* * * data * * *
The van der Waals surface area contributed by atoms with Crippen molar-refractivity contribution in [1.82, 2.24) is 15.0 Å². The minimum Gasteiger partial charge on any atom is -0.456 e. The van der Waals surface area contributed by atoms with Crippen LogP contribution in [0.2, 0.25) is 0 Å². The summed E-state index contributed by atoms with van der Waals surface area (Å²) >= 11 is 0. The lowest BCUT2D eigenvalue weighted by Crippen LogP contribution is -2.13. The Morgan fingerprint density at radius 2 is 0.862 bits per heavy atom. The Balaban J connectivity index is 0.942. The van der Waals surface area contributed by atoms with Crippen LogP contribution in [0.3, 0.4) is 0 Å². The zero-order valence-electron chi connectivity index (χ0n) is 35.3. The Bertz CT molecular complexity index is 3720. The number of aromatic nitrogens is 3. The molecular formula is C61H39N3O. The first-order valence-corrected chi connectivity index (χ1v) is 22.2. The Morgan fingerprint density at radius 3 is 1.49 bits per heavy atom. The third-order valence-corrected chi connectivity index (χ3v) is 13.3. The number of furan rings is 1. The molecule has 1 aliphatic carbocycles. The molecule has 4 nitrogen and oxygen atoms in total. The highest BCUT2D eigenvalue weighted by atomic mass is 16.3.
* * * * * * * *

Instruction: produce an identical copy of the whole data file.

The van der Waals surface area contributed by atoms with Crippen molar-refractivity contribution in [1.82, 2.24) is 15.0 Å². The minimum Gasteiger partial charge on any atom is -0.456 e. The van der Waals surface area contributed by atoms with Crippen LogP contribution in [0.2, 0.25) is 0 Å². The summed E-state index contributed by atoms with van der Waals surface area (Å²) >= 11 is 0. The lowest BCUT2D eigenvalue weighted by Crippen LogP contribution is -2.13. The Morgan fingerprint density at radius 2 is 0.862 bits per heavy atom. The Balaban J connectivity index is 0.942. The van der Waals surface area contributed by atoms with Crippen LogP contribution in [0.3, 0.4) is 0 Å². The zero-order valence-electron chi connectivity index (χ0n) is 35.3. The Bertz CT molecular complexity index is 3720. The number of aromatic nitrogens is 3. The molecular formula is C61H39N3O. The first-order valence-corrected chi connectivity index (χ1v) is 22.2. The Morgan fingerprint density at radius 3 is 1.49 bits per heavy atom. The third-order valence-corrected chi connectivity index (χ3v) is 13.3. The number of furan rings is 1. The molecule has 1 aliphatic carbocycles. The molecule has 4 nitrogen and oxygen atoms in total. The highest BCUT2D eigenvalue weighted by atomic mass is 16.3.